Starting out, one of the most crucial things every product photographer needs to get a full grasp of is that the photography is secondary, the product comes first!  A perfect product shot will entice someone to want that item, whatever it is, so it needs to properly display what it is and convey it’s message.

Gear will vary based on what the product is, but the important thing to note is that you can start with almost any digital camera, even some of the higher end point and shoots, those which have hotshoes.  Here’s a rundown of what you’ll find in a professional’s studio:”….MORE

diy product photography setup by MinimalistPhotography101.com, on Flickr

Family Photography – tips on getting the best family portraits

By over at Lightstalking

“Family portraits that may be hanging in your grandparents house probably don’t look very fun, but you still enjoy them because they are photos of your loved ones.  It seems that having a formal family photo taken every year or every few years comes into vogue as soon as it goes out and right now the trend is on the uprising.  Shooting family photos don’t have to be so static and boring, like what you have seen in old albums or on the walls of your relatives homes.  Here’s some tips to ensure you don’t make catastrophic mistakes shooting families.”..…MORE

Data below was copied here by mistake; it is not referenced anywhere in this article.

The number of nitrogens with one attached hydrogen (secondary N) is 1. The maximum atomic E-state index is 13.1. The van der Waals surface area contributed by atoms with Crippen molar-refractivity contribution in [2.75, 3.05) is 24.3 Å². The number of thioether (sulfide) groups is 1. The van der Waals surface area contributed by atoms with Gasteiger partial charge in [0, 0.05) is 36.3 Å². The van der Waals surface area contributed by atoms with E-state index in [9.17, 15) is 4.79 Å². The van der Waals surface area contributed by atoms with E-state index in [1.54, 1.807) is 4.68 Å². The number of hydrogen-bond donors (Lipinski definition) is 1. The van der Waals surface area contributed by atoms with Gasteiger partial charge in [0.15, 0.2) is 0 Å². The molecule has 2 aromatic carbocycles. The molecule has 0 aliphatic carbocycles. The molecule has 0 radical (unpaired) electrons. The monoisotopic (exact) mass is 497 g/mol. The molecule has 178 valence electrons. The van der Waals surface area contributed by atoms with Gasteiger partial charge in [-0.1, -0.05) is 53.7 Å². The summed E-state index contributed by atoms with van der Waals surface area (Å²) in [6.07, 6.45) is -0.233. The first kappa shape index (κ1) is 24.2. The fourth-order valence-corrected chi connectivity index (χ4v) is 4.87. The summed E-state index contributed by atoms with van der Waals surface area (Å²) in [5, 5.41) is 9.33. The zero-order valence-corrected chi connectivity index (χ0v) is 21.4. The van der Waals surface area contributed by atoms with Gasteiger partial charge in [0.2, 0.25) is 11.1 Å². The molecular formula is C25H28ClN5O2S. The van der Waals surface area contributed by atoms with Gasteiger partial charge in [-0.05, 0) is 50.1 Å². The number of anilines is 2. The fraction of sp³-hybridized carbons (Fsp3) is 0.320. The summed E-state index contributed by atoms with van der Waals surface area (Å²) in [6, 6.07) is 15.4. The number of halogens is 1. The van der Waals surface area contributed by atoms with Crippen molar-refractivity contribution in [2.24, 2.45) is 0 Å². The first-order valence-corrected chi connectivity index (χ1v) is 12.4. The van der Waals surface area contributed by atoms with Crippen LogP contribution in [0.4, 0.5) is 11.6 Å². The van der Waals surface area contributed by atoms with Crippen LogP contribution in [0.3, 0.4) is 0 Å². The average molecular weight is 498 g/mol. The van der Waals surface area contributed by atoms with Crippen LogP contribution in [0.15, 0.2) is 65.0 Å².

Photo by: morgan.cauch

5 Lessons That Model Shooting Teaches You

These little nuggets of advice are all true and part of what I teach on our Portrait Photography course starting tonight

From the Lightstalkers down-under By

“Working with models can be rewarding and frustrating, often all at the same time.  For many photographers shooting falls more into documenting, even if you are composing the shot.  If you think about it, wedding, engagement, family, landscapes, birding, photojournalism, and even macro photography are all ways to document what you see.  Working with a model is vastly different, and can truly change how you approach photography and people.  Over the last decade I’ve worked with countless people in the studio and on location for shoots, here’s the lessons I’ve learned.”..….MORE

Photo by: ZOBEL

The 8 Basic Things Every Photographer Should Know How to do in Photoshop

As  says in this article on Lightstalking, PS is a program that can confuse and irritate because of the scope of it’s options. These 8 basics are some that you should know about. I think some consideration of density controls like levels and colour controls like colour balance would be the 2 that would make it up to 10 basic things.

“Despite the name, Photoshop was created more for graphic designers, not photographers, but photographers looking to airbrush their digital files quickly adopted it as their go-to piece of software.  By the time v7 came out, specific tools, plugins and actions were being created for photographers and Photoshop could handle the RAW, or unprocessed files from digital cameras.

Anyone who’s opened up Photoshop knows it’s not exactly a straight forward application – it does take some knowledge to be proficient in it and productive.  All that aside, here’s a few tips that all photographers should know how to do in Photoshop.”